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This nyckelharpa was made by an unknown maker, probably Northern Uppland, Sweden, about 1790. It is a silverbasharpa model, body and neck/pegbox are made from one piece of plain fir, attached arched table of similar fir in one piece, pegs, keys, keybox, bridge and tailpiece of unfigured birch, and transparent yellow varnish. There is a handwritten label:

Anno 1790

A Scandinavian bowed “fiddle” with wooden keys and tangents fitted into a keybox similar to that of the hurdy-gurdy. The instrument, with a central flat bridge, commonly has melody, bourdon (drone) and sympathetic strings that pass along the side of, or through holes in the bridge. However, some early nyckelharpan were built without sympathetic strings. The instrument can be held from a neck strap or in the lap with the keys facing down for gravity return, is bowed toward the player’s body, and played sitting, standing or walking about. Tension on the bow hair is regulated by the player’s thumb or fingers in many individual variations of gripping the bow

An early extant nyckelharpa is dated 1526, and such instruments are depicted in Danish and Swedish church iconography of the 14th and 15th centuries. While there is also evidence that it existed in Germany in the 16th century, the history of the nyckelharpa has unbroken documentation in Sweden from the 17th century to the present day.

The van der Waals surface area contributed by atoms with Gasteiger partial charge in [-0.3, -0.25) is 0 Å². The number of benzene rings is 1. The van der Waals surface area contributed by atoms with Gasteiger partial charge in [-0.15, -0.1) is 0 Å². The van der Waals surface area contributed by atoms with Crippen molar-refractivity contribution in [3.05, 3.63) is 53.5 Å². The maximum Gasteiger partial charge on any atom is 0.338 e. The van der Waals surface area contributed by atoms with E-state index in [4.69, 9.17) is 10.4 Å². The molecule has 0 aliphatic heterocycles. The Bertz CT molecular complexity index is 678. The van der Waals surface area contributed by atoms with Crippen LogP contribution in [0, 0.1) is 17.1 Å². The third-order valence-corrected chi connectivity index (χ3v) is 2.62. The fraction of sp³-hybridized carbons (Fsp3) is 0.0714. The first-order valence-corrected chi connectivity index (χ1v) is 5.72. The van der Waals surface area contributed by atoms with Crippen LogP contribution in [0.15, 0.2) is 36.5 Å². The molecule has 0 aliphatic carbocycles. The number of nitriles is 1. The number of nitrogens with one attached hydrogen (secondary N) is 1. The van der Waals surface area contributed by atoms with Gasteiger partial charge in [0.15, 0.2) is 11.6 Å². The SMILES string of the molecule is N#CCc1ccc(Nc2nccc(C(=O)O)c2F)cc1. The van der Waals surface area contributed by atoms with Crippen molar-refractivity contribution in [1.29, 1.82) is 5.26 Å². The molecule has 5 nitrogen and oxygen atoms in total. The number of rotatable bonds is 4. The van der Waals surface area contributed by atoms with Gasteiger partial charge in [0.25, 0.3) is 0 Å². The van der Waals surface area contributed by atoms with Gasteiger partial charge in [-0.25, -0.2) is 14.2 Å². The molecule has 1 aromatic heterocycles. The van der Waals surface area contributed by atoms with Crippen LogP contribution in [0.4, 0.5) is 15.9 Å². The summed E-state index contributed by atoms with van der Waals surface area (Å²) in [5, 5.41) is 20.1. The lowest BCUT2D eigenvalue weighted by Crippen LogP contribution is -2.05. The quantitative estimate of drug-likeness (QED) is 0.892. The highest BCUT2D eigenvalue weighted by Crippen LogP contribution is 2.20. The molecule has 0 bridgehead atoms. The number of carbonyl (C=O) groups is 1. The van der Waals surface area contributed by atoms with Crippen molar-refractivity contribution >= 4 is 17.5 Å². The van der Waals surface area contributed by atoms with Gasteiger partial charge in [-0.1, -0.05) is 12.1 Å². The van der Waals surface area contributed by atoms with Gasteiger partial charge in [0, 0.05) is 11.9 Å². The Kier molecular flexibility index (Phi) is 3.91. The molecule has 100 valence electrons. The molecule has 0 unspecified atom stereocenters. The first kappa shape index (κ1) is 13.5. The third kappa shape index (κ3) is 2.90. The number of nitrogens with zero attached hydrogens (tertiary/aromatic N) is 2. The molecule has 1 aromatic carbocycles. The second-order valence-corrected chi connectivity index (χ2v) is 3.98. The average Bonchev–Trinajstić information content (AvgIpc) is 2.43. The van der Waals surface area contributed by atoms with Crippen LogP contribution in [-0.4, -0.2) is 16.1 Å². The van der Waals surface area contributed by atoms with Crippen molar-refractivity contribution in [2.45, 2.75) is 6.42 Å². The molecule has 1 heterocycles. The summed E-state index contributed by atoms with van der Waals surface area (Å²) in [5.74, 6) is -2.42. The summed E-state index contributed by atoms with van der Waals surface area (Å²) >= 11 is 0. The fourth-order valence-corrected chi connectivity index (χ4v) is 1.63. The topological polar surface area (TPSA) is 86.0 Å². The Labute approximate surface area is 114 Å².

Characteristic of its type, this silverbasharpa (silver-drone keyed fiddle) is constructed with two rows of keys, two melody and two bass strings that are bowed, and nine sympathetic strings. Such a silverbasharpa model was preferred by players until the introduction

of the kromatisk nyckelharpa in 1925. It is believed that an organ builder, Per Olof Gullbergson, first converted a kontrabasharpa into a silverbasharpa around 1838. An organist, Matts Wesslén, is then credited for making this instrument chromatic by adding a second row of keys. This information suggests this silverbasharpa bears a false date, or that it was rebuilt to its present form after 1838. The body and neck of this example are fashioned from a single piece of fir and the attached table is carved from similar fir in one piece. The square sound post passes through a hole in the back and is held in place by an interior wedge.

Currently not on view
Object Name
date made
ca 1790
place made
Physical Description
fir (overall material)
birch (overall material)
gut (strings material)
copper (strings material)
steel (strings material)
overall: 6 3/8 in x 34 in x 9 7/8 in; 16.1925 cm x 86.36 cm x 25.0825 cm
ID Number
catalog number
accession number
See more items in
Cultural and Community Life: Musical Instruments
Music & Musical Instruments
Data Source
National Museum of American History
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